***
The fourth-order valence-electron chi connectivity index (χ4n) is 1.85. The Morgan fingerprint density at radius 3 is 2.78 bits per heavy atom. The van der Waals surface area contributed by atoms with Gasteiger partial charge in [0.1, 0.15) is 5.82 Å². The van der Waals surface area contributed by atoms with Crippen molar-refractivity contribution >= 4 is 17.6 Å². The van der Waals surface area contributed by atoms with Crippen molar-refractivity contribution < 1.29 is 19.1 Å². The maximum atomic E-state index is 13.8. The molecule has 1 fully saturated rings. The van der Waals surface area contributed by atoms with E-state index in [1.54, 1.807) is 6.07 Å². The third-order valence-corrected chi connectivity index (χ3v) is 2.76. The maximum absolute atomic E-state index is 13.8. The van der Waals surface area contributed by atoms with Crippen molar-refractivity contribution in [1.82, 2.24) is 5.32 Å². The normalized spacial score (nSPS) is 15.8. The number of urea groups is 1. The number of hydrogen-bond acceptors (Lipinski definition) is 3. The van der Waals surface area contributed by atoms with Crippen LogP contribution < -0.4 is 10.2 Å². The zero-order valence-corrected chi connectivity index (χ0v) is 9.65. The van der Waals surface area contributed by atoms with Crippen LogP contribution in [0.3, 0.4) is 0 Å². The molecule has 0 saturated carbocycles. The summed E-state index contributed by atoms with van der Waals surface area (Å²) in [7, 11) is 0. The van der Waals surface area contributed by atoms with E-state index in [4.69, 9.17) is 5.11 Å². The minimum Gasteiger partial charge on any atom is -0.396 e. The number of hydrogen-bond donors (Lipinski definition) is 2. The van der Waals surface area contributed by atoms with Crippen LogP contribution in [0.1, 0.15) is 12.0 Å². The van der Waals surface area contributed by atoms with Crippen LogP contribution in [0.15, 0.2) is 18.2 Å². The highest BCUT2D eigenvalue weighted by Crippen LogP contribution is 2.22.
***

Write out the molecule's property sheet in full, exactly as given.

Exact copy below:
The fourth-order valence-electron chi connectivity index (χ4n) is 1.85. The Morgan fingerprint density at radius 3 is 2.78 bits per heavy atom. The van der Waals surface area contributed by atoms with Gasteiger partial charge in [0.1, 0.15) is 5.82 Å². The van der Waals surface area contributed by atoms with Crippen molar-refractivity contribution >= 4 is 17.6 Å². The van der Waals surface area contributed by atoms with Crippen molar-refractivity contribution < 1.29 is 19.1 Å². The maximum atomic E-state index is 13.8. The molecule has 1 fully saturated rings. The van der Waals surface area contributed by atoms with E-state index in [1.54, 1.807) is 6.07 Å². The third-order valence-corrected chi connectivity index (χ3v) is 2.76. The maximum absolute atomic E-state index is 13.8. The van der Waals surface area contributed by atoms with Crippen molar-refractivity contribution in [1.82, 2.24) is 5.32 Å². The normalized spacial score (nSPS) is 15.8. The number of urea groups is 1. The number of hydrogen-bond acceptors (Lipinski definition) is 3. The van der Waals surface area contributed by atoms with Crippen LogP contribution < -0.4 is 10.2 Å². The zero-order valence-corrected chi connectivity index (χ0v) is 9.65. The van der Waals surface area contributed by atoms with Crippen LogP contribution in [0.3, 0.4) is 0 Å². The molecule has 0 saturated carbocycles. The summed E-state index contributed by atoms with van der Waals surface area (Å²) in [7, 11) is 0. The van der Waals surface area contributed by atoms with E-state index in [4.69, 9.17) is 5.11 Å². The minimum Gasteiger partial charge on any atom is -0.396 e. The number of hydrogen-bond donors (Lipinski definition) is 2. The van der Waals surface area contributed by atoms with Crippen LogP contribution in [0.1, 0.15) is 12.0 Å². The van der Waals surface area contributed by atoms with Crippen LogP contribution in [0.15, 0.2) is 18.2 Å². The highest BCUT2D eigenvalue weighted by Crippen LogP contribution is 2.22.